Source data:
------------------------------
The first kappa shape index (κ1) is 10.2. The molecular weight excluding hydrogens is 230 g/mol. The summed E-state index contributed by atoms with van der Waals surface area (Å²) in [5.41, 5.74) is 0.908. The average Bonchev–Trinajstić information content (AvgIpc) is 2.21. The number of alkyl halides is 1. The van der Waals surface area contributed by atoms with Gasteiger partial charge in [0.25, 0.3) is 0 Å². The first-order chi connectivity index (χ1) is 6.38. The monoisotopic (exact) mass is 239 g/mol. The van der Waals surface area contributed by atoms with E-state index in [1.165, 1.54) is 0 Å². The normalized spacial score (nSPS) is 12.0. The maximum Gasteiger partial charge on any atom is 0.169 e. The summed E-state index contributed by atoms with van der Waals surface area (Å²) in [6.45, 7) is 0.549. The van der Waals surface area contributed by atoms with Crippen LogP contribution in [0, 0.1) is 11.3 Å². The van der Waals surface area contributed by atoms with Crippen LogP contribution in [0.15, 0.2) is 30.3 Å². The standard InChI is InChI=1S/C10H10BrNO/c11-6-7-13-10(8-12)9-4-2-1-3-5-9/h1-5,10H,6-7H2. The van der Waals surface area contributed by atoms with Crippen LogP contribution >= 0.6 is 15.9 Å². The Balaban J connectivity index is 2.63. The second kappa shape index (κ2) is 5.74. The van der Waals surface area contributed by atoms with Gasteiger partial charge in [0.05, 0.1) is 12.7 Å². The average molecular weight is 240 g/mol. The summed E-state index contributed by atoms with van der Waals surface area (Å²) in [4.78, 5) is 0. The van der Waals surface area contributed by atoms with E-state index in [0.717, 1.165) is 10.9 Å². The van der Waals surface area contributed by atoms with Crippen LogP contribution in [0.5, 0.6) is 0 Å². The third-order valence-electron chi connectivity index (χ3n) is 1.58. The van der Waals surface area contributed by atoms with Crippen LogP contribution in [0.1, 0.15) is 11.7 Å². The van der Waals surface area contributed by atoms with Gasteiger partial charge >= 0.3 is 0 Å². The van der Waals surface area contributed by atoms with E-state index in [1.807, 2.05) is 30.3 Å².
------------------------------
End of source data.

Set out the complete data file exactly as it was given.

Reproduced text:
The first kappa shape index (κ1) is 10.2. The molecular weight excluding hydrogens is 230 g/mol. The summed E-state index contributed by atoms with van der Waals surface area (Å²) in [5.41, 5.74) is 0.908. The average Bonchev–Trinajstić information content (AvgIpc) is 2.21. The number of alkyl halides is 1. The van der Waals surface area contributed by atoms with Gasteiger partial charge in [0.25, 0.3) is 0 Å². The first-order chi connectivity index (χ1) is 6.38. The monoisotopic (exact) mass is 239 g/mol. The van der Waals surface area contributed by atoms with E-state index in [1.165, 1.54) is 0 Å². The normalized spacial score (nSPS) is 12.0. The maximum Gasteiger partial charge on any atom is 0.169 e. The summed E-state index contributed by atoms with van der Waals surface area (Å²) in [6.45, 7) is 0.549. The van der Waals surface area contributed by atoms with Crippen LogP contribution in [0, 0.1) is 11.3 Å². The van der Waals surface area contributed by atoms with Crippen LogP contribution in [0.15, 0.2) is 30.3 Å². The standard InChI is InChI=1S/C10H10BrNO/c11-6-7-13-10(8-12)9-4-2-1-3-5-9/h1-5,10H,6-7H2. The van der Waals surface area contributed by atoms with Crippen LogP contribution >= 0.6 is 15.9 Å². The Balaban J connectivity index is 2.63. The second kappa shape index (κ2) is 5.74. The van der Waals surface area contributed by atoms with Gasteiger partial charge in [0.05, 0.1) is 12.7 Å². The average molecular weight is 240 g/mol. The summed E-state index contributed by atoms with van der Waals surface area (Å²) in [4.78, 5) is 0. The van der Waals surface area contributed by atoms with E-state index in [0.717, 1.165) is 10.9 Å². The van der Waals surface area contributed by atoms with Crippen LogP contribution in [0.5, 0.6) is 0 Å². The third-order valence-electron chi connectivity index (χ3n) is 1.58. The van der Waals surface area contributed by atoms with Crippen LogP contribution in [0.1, 0.15) is 11.7 Å². The van der Waals surface area contributed by atoms with Gasteiger partial charge >= 0.3 is 0 Å². The van der Waals surface area contributed by atoms with E-state index in [1.807, 2.05) is 30.3 Å².